The Hepatitis B quality standard guideline covers testing, diagnosis and management of hepatitis B in children (from birth), young people and adults.
Hepatitis B is a viral infection that is transmitted by contact with the blood or body fluids of an infected person and is also transmitted perinatally from mother to child (vertical transmission). Some adults have an acute infection, in which the virus is cleared from the body naturally, whereas other people develop a chronic infection. Rates of progression from acute to chronic infection vary according to age at the time of infection. About 85% of hepatitis B infections in newborn babies become chronic compared with 4% in adults.
The UK has been classified as a low incidence and prevalence country for hepatitis B infection. However, mortality and morbidity associated with chronic hepatitis B could be prevented in a significant number of people (Standards for local surveillance and follow up of hepatitis B and C [Health Protection Agency]). There is considerable uncertainty over the number of people with chronic hepatitis B infection in the UK. In 2002, the Department of Health estimated that chronic hepatitis B affected 180,000 people in the UK. Other estimates put the figure for the UK as high as 325,000 (Hepatitis B Foundation UK 2007).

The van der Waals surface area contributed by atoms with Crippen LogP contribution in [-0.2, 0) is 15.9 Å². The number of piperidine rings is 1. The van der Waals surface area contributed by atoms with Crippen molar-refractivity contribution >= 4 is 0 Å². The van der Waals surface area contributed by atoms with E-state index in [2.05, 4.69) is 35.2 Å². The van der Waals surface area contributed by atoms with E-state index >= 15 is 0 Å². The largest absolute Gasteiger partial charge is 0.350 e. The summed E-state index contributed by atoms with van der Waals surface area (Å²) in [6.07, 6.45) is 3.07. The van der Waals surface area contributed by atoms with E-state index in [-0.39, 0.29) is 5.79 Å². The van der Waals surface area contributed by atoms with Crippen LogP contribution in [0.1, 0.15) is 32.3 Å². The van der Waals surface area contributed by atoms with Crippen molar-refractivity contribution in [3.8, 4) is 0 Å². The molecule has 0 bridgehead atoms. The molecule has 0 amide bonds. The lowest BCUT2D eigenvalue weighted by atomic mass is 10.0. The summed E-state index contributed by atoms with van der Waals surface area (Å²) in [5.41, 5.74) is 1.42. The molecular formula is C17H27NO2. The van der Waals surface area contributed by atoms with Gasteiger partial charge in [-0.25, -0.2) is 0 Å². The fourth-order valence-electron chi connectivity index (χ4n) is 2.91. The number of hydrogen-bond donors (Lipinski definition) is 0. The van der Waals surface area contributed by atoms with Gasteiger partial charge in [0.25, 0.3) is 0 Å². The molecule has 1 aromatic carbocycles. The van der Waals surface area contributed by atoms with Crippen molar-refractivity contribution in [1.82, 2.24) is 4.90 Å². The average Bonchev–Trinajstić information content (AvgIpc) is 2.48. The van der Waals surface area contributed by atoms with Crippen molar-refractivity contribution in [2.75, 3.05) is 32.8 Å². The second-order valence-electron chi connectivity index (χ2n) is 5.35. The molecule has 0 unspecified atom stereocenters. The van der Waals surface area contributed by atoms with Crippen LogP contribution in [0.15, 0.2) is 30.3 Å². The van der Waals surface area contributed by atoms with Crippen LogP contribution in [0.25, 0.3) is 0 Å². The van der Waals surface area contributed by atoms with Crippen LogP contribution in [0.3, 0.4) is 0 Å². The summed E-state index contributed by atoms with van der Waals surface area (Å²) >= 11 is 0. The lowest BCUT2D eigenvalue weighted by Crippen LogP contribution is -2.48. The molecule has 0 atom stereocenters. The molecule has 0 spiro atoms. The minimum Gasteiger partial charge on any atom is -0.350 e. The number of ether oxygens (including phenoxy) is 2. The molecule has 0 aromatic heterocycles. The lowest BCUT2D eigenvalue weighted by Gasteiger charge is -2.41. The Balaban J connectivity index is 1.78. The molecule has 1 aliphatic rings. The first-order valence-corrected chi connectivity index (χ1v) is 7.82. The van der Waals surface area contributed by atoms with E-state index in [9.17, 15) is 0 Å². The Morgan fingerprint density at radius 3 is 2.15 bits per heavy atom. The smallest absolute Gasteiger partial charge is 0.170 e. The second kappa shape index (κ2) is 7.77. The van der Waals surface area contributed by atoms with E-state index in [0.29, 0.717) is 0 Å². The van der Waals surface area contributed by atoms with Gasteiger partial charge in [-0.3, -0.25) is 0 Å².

About 85% of hepatitis B infections in newborn babies become chronic compared with 4% in adults.
Migrant populations are now the main focus for identifying and testing for hepatitis B infection in the UK. It is estimated that 95% of people with newly diagnosed chronic hepatitis B infection are immigrants, who predominantly become infected in early childhood in the country of their birth. Most of the remaining 5% of people with UK-acquired chronic hepatitis B infection acquired it either through horizontal transmission between adults or through vertical transmission from mother to child.
The quality standard is expected to contribute to improvements in the following outcomes:
This Quality standard is endorsed by NHS England as required by the Health and Social Care Act (2012).
A number of organisations recognise the benefit of this Quality standard in improving care. They work with NICE to promote it to commissioners and service providers:
You can read the guideline on NICE's website.